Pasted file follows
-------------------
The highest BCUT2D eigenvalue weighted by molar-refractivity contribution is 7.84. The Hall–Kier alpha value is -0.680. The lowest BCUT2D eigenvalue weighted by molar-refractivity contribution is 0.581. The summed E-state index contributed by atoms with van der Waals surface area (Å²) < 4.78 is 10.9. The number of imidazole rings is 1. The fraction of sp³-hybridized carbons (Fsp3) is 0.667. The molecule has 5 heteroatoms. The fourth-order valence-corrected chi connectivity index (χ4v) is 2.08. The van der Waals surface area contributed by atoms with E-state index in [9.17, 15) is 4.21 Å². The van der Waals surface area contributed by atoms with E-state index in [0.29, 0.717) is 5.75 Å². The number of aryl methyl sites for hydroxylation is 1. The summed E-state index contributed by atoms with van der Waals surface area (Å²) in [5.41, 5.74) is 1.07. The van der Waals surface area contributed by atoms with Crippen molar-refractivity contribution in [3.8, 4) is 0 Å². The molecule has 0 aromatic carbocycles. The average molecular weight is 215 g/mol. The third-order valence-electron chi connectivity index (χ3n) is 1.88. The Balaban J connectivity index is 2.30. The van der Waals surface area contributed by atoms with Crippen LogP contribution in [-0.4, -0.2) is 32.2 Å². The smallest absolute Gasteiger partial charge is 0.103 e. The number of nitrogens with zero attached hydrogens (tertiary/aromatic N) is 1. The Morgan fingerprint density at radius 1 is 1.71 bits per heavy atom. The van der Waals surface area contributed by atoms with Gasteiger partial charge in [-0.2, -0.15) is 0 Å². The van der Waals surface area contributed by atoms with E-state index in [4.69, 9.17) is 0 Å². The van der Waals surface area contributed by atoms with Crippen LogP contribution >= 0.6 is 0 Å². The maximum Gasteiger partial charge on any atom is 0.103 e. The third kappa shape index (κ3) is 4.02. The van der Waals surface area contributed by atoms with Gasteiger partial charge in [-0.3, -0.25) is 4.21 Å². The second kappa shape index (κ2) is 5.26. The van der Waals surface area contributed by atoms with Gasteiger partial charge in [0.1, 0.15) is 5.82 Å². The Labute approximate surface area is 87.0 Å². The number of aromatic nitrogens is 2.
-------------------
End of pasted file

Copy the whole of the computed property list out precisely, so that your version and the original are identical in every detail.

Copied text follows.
The highest BCUT2D eigenvalue weighted by molar-refractivity contribution is 7.84. The Hall–Kier alpha value is -0.680. The lowest BCUT2D eigenvalue weighted by molar-refractivity contribution is 0.581. The summed E-state index contributed by atoms with van der Waals surface area (Å²) < 4.78 is 10.9. The number of imidazole rings is 1. The fraction of sp³-hybridized carbons (Fsp3) is 0.667. The molecule has 5 heteroatoms. The fourth-order valence-corrected chi connectivity index (χ4v) is 2.08. The van der Waals surface area contributed by atoms with E-state index in [9.17, 15) is 4.21 Å². The van der Waals surface area contributed by atoms with E-state index in [0.29, 0.717) is 5.75 Å². The number of aryl methyl sites for hydroxylation is 1. The summed E-state index contributed by atoms with van der Waals surface area (Å²) in [5.41, 5.74) is 1.07. The van der Waals surface area contributed by atoms with Crippen molar-refractivity contribution in [3.8, 4) is 0 Å². The molecule has 0 aromatic carbocycles. The average molecular weight is 215 g/mol. The third-order valence-electron chi connectivity index (χ3n) is 1.88. The Balaban J connectivity index is 2.30. The van der Waals surface area contributed by atoms with Crippen LogP contribution in [-0.4, -0.2) is 32.2 Å². The smallest absolute Gasteiger partial charge is 0.103 e. The number of nitrogens with zero attached hydrogens (tertiary/aromatic N) is 1. The Morgan fingerprint density at radius 1 is 1.71 bits per heavy atom. The van der Waals surface area contributed by atoms with Gasteiger partial charge in [-0.2, -0.15) is 0 Å². The van der Waals surface area contributed by atoms with E-state index in [4.69, 9.17) is 0 Å². The van der Waals surface area contributed by atoms with Crippen LogP contribution >= 0.6 is 0 Å². The maximum Gasteiger partial charge on any atom is 0.103 e. The third kappa shape index (κ3) is 4.02. The van der Waals surface area contributed by atoms with Gasteiger partial charge in [-0.3, -0.25) is 4.21 Å². The second kappa shape index (κ2) is 5.26. The van der Waals surface area contributed by atoms with Gasteiger partial charge in [0.1, 0.15) is 5.82 Å². The Labute approximate surface area is 87.0 Å². The number of aromatic nitrogens is 2.